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Having a service or gathering to remember and honor a life lived is an extremely vital part of the grieving process. It is a chance for loved ones to say goodbye, and it also provides an opportunity for friends, family, coworkers, and community members to offer necessary comfort and reassurance. However, there are currently restrictions on gatherings, and society is encouraged to stay home as much as possible because of the COVID-19 pandemic. As a result, you might need to get a bit more creative in order to express sympathy and offer support to those grieving.
This period of uncertainty might also be particularly trying for those who have lost a loved one in the past. If their loved one’s birthday or anniversary of death falls during this time, it might feel additionally lonely and sad due to social distancing and the already overwhelming current conditions. Many of the ideas listed below can be used to show you are thinking of these individuals who are facing difficult days as well.
Get Creative with Communication
Sending a sympathy card in the mail is currently still a viable option, but there are also many ways to use technology to let the family know you are sorry for their loss and thinking of them even though you cannot be there in person. Send a heartfelt text or set up a time to video conference. When it comes to social media, follow the lead of the family; if they have posted about their loved one’s death already, then it is appropriate to comment with your condolences.
There are a couple of ways to offer your sympathies and connect through our funeral home website. As always, you can view tribute videos and use our condolences page to leave a message for the family. In addition, we have created HeartStrings, an option for you to upload a photo and add a note to the family that will be printed and posted in an area for them to see and/or placed in a guest book. You can also view a live stream or recording of the service when available. Specific details regarding these options can be found on the individual’s obituary page.
For the message itself, simply expressing your sympathy will be appreciated by the family. But if you knew the deceased individual well, taking the time to share photos and memories is more personal and might help provide the family with a deeper sense of comfort right now. Think of it like giving a virtual hug.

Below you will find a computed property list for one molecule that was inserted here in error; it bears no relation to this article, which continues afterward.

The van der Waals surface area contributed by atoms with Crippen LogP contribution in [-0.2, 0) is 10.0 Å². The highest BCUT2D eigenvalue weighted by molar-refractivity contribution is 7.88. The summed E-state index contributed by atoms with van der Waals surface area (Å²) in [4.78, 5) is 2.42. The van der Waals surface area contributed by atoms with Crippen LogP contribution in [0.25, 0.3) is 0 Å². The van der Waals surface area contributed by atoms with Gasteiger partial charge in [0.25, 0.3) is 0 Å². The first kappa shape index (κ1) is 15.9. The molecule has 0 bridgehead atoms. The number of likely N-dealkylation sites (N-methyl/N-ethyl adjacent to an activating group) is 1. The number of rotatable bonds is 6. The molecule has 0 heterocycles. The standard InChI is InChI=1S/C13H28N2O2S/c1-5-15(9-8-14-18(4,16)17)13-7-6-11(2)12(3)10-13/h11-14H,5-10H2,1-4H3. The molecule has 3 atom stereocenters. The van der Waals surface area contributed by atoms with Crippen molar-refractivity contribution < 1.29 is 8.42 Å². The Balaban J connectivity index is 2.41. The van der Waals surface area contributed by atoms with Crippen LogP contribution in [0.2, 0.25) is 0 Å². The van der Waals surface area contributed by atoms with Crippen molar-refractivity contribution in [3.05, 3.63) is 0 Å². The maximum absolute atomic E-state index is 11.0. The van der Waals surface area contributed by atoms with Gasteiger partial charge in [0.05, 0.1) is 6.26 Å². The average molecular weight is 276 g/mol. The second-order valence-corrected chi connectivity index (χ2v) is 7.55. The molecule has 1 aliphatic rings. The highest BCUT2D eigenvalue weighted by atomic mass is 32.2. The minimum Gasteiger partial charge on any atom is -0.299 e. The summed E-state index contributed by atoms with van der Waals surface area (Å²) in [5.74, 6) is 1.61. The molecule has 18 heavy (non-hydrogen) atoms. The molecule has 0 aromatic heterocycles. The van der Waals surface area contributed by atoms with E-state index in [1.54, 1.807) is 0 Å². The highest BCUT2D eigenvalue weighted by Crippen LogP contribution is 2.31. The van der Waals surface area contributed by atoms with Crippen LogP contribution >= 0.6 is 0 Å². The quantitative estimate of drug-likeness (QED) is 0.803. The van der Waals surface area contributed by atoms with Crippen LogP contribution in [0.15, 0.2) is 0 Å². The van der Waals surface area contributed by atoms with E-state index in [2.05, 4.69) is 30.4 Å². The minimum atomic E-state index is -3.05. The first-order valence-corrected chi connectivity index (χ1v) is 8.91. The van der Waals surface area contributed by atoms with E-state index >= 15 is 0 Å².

Have Flowers or a Meal Delivered
Depending on what is available at the time, you might still be able to place an order for flowers to be delivered to the funeral home for the private service or to the family’s residence. Flowers are a beautiful way to show you care and bring a bit of hope to a challenging time. Another related idea is having a meal delivered to the family in the days following the death of their loved one, which can help alleviate stress and provide a bit of simple comfort. During the current pandemic, purchase food to be delivered rather than bringing a homecooked meal. Many restaurants have adopted creative methods to ensure safe practices and limit in-person contact.
Just be sure you make arrangements with the family in advance for any delivery option, especially so that proper safety guidelines can be maintained. Also, consider letting them know they don’t need to write you a thank-you. That way they can focus on themselves and their healing.
Make a Donation
Now more than ever, perhaps one of the most meaningful ways to honor someone who has passed is to make a donation in their name. You could make a contribution to COVID-19 response efforts, but you can also still opt for a personal route such as an organization related to the individual’s interests or a charity they supported. Send the family a message to let them know where you have donated to in memory of their loved one.
Visit the Gravesite
Gathering restrictions still apply at the burial site, but you could consider visiting the grave on your own. To be safe, refrain from touching the marker or any of the arrangements. Let the family know you were there. They will appreciate knowing that you were thinking of them and that you took the time to pay your respects to their loved one.
Follow Up Later
Write yourself a note or put a reminder in your phone to connect with those who are grieving again at a later date when the pandemic subsides or once the social distancing guidelines end. It will still be just as important to offer your support at that time.